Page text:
The Shock of Recognition

The academic presses are often the source of the most exciting books, though these volumes too often escape the notice of the larger public. Robert Wallace's study of Melville and Turner will no doubt find its place in university libraries, but I think such a work should be included in community and private libraries, since what it says and implies ought to be of concern these days to many who are not graduate students. If war is too important to leave to the generals, culture is too important to delegate to seminars—or ovulars, as the case may be.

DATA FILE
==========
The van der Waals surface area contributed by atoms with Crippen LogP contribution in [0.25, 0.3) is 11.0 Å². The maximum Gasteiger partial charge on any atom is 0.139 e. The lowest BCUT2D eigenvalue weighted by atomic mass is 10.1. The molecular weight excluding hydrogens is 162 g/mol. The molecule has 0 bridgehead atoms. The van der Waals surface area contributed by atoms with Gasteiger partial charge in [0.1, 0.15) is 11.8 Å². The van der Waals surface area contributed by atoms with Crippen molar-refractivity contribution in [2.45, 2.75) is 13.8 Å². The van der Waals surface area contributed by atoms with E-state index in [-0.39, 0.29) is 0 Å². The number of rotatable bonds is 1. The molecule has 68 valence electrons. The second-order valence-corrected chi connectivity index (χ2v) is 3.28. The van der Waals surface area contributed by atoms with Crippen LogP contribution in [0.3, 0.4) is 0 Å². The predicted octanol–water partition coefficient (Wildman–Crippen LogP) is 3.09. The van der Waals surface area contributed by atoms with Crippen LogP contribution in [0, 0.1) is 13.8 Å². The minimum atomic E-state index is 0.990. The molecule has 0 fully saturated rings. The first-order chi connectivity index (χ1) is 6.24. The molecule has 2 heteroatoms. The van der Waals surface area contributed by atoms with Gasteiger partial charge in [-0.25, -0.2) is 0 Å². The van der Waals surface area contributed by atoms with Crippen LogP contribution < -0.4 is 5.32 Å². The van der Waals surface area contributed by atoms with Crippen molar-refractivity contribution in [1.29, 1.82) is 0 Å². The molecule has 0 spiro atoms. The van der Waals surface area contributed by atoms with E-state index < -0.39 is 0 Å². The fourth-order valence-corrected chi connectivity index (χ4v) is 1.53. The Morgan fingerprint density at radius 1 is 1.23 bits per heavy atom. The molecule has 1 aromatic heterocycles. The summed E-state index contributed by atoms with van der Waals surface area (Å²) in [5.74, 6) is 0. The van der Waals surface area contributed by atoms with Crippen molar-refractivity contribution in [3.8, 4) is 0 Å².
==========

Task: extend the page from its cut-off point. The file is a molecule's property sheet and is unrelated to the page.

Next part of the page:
Professor Wallace of Northern Kentucky University has produced another scholarly work that is insightful, stirring, interdisciplinary, and extraordinarily suggestive—as we have come to expect from him. His first book, A Century of Music-Making: The Lives of Josef and Rosina Lhevinne (1976), was a double biography and remains an indisputable source for the music-lover and a treat for the piano buff. Wallace's Jane Austen and Mozart: Classical Equilibrium in Fiction and Music (1983) dared to undertake a comparison that naturally suggests itself, but which no one had ever pursued in such an extended fashion. That book teaches us much about Mozart as well as about Jane Austen; but even better it demonstrates something vital about the culture of the day as suggested in the constructions of two great artists. It remains one of the best books ever written...

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